A Farm Foundation online forum showed just how wide the gap is between Democratic and GOP farm bill priorities and how tough it will be amid all the other hurdles to do a farm bill this year.
John Newton is Chief Economist for Senate Ag Republicans and he said; “Since the last farm bill, farm production expenses have increased by 114 billion dollars, and it’s every single category that farmers are paying. They’re paying more for fertilizer, they’re paying more for livestock feed, paying more for diesel fuel, paying more for labor, paying more for pesticides, and interest rates are going up at a rapid rate, right now. (But) When you spend $1,500, $1,300 to raise a crop, and you know that the commodity prices have to fall by 30, 40, – in the case of chickpeas or oats or corn, over 40 percent – before it triggers a Title I program payment, you realize that’s not much of a safety net.”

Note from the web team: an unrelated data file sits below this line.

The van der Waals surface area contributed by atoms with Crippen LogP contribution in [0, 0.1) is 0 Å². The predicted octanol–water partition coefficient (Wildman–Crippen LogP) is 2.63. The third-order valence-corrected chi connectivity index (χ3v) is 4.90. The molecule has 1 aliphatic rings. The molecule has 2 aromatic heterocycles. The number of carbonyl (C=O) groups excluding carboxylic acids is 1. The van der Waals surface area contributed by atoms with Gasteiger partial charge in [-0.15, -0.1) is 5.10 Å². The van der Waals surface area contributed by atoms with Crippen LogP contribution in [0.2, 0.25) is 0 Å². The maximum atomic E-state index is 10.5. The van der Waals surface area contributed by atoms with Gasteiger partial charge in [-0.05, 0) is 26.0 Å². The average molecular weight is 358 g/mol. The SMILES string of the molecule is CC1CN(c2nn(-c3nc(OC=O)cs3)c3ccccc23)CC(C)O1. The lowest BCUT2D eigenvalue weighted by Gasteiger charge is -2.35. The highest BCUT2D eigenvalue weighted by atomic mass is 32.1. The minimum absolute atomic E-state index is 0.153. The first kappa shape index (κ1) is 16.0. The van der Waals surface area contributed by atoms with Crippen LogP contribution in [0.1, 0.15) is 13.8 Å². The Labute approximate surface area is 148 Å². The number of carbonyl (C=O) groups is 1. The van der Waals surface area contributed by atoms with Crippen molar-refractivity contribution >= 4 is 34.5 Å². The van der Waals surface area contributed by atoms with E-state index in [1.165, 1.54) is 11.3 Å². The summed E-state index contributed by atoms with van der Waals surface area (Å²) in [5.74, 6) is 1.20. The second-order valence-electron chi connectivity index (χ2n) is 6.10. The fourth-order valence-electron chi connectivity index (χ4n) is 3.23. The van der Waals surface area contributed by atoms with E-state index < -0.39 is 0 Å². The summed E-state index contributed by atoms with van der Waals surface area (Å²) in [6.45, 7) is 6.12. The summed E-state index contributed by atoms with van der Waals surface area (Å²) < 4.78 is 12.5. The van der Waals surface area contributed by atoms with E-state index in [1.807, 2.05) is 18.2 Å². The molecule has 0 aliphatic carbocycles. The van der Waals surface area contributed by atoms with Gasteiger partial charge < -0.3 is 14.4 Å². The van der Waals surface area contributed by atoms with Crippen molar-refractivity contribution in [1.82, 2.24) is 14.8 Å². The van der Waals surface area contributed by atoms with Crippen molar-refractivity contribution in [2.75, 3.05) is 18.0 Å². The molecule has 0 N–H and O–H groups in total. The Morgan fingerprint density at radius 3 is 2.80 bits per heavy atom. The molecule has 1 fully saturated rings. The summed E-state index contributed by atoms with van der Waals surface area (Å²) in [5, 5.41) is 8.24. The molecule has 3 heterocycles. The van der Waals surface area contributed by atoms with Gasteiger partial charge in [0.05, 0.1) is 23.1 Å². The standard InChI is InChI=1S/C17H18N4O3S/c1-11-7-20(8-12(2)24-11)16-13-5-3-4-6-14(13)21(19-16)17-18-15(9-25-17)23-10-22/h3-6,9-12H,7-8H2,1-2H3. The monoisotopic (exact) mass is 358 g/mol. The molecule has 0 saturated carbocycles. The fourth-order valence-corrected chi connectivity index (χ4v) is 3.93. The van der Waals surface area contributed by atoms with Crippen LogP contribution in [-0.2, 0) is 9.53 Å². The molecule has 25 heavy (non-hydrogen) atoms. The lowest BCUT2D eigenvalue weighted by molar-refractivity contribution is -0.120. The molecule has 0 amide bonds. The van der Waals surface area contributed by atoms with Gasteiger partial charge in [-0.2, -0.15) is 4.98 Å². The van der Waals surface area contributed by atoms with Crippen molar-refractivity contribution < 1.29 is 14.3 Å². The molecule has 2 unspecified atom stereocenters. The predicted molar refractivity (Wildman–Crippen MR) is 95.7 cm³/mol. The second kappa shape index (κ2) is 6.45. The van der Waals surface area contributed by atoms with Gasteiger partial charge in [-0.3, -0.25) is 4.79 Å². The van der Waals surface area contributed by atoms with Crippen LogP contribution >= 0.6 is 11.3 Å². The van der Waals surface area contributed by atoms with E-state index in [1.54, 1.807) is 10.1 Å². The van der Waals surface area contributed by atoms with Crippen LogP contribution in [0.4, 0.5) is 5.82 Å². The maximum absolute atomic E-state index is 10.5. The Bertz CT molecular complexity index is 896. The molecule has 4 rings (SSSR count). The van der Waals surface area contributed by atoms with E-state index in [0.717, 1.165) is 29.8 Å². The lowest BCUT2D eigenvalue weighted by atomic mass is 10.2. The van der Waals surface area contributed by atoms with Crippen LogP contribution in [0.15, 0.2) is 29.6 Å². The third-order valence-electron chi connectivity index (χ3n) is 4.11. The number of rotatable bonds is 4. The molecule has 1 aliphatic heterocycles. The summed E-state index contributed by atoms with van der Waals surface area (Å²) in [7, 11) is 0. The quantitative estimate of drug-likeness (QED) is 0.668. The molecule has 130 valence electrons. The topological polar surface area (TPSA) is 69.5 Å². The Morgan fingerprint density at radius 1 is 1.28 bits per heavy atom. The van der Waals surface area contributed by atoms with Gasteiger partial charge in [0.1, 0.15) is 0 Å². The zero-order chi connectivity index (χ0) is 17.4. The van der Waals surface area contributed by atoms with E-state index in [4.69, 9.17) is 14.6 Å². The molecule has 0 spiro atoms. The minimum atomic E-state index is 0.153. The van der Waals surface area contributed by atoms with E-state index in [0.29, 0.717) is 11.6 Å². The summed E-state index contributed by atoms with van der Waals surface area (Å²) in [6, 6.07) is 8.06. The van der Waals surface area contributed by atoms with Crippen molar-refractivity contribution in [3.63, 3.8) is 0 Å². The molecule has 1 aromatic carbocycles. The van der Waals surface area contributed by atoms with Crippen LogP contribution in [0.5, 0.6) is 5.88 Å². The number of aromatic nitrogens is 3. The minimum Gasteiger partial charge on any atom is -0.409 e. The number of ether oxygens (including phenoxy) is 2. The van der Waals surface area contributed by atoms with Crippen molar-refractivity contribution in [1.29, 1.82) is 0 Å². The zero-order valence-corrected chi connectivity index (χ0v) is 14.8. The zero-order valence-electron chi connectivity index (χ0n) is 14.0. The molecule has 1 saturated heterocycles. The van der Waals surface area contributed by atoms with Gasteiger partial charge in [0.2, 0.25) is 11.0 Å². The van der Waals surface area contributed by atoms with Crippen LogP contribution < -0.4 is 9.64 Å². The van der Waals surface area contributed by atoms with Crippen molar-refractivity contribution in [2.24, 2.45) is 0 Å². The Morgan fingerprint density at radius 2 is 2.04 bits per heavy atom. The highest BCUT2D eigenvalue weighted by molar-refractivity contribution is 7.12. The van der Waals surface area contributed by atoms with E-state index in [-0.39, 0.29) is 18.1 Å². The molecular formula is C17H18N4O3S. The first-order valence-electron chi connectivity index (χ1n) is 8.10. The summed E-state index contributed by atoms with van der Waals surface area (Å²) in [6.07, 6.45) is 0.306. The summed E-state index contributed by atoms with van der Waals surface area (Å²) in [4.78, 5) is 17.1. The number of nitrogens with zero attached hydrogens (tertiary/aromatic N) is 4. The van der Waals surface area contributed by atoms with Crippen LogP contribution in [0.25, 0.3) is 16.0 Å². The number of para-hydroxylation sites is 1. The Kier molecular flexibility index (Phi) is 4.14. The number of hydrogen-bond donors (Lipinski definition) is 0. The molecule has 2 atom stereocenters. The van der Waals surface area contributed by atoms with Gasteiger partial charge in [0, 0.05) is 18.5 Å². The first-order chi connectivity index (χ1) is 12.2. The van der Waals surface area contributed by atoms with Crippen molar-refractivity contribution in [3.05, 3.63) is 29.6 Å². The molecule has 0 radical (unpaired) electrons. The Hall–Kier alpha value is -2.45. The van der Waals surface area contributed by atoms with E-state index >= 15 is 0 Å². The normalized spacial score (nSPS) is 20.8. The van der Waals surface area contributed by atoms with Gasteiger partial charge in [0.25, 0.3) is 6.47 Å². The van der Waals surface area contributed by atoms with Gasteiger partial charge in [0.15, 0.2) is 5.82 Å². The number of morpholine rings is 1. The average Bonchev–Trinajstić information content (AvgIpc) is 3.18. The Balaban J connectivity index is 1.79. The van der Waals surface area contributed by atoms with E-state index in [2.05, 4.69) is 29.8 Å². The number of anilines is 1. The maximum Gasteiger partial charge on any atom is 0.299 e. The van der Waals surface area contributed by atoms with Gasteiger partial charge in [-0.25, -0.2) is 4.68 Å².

But Chief Economist for Senate Ag Democrats, Steven Wallander says nutrition and other farm revenue streams are his side’s priority. He says, “And so, when you have that additional spending in SNAP benefits and other nutrition programs, right, those are creating tens of thousands of rural jobs. An extra billion dollars of spending on SNAP creates over 500 jobs on the farm.”
But Newton says that won’t matter if farmers go broke. “In 2023, USDA’s projection for net farm income and net cash income is going to be the largest decline that we’ve ever seen in history. In the case of net cash income, even when you adjust for inflation, we’re looking at the largest decline that we’ve ever seen,” according to Newton.
With a projected 30-percent-plus decline in corn, nearly 30 percent in wheat, over 20 percent in soybeans, and a whopping 80 percent decline in dairy net cash income. Newton says the farm safety net must be addressed now, or producers will have to live with current supports another five years.